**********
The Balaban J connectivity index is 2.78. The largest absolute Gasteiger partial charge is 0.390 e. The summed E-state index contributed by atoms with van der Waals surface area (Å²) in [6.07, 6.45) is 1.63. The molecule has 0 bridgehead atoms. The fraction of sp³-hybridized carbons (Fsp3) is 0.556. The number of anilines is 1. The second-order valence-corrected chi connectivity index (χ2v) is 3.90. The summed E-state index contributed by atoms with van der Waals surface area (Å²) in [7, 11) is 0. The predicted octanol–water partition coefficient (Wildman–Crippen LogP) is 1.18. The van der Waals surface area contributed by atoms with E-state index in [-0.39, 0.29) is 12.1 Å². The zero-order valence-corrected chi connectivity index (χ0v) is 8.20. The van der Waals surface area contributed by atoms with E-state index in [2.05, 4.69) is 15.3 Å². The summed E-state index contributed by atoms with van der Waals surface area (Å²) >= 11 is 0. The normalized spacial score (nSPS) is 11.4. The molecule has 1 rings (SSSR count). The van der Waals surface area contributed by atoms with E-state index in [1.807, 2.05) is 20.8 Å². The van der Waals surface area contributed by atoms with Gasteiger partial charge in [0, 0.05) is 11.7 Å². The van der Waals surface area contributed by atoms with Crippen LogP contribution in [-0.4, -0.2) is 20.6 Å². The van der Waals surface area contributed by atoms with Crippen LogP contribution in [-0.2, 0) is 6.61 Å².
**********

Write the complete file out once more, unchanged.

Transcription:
The Balaban J connectivity index is 2.78. The largest absolute Gasteiger partial charge is 0.390 e. The summed E-state index contributed by atoms with van der Waals surface area (Å²) in [6.07, 6.45) is 1.63. The molecule has 0 bridgehead atoms. The fraction of sp³-hybridized carbons (Fsp3) is 0.556. The number of anilines is 1. The second-order valence-corrected chi connectivity index (χ2v) is 3.90. The summed E-state index contributed by atoms with van der Waals surface area (Å²) in [7, 11) is 0. The predicted octanol–water partition coefficient (Wildman–Crippen LogP) is 1.18. The van der Waals surface area contributed by atoms with E-state index in [-0.39, 0.29) is 12.1 Å². The zero-order valence-corrected chi connectivity index (χ0v) is 8.20. The van der Waals surface area contributed by atoms with E-state index in [2.05, 4.69) is 15.3 Å². The summed E-state index contributed by atoms with van der Waals surface area (Å²) >= 11 is 0. The normalized spacial score (nSPS) is 11.4. The molecule has 1 rings (SSSR count). The van der Waals surface area contributed by atoms with E-state index in [1.807, 2.05) is 20.8 Å². The van der Waals surface area contributed by atoms with Gasteiger partial charge in [0, 0.05) is 11.7 Å². The van der Waals surface area contributed by atoms with Crippen LogP contribution in [-0.4, -0.2) is 20.6 Å². The van der Waals surface area contributed by atoms with Crippen LogP contribution in [-0.2, 0) is 6.61 Å².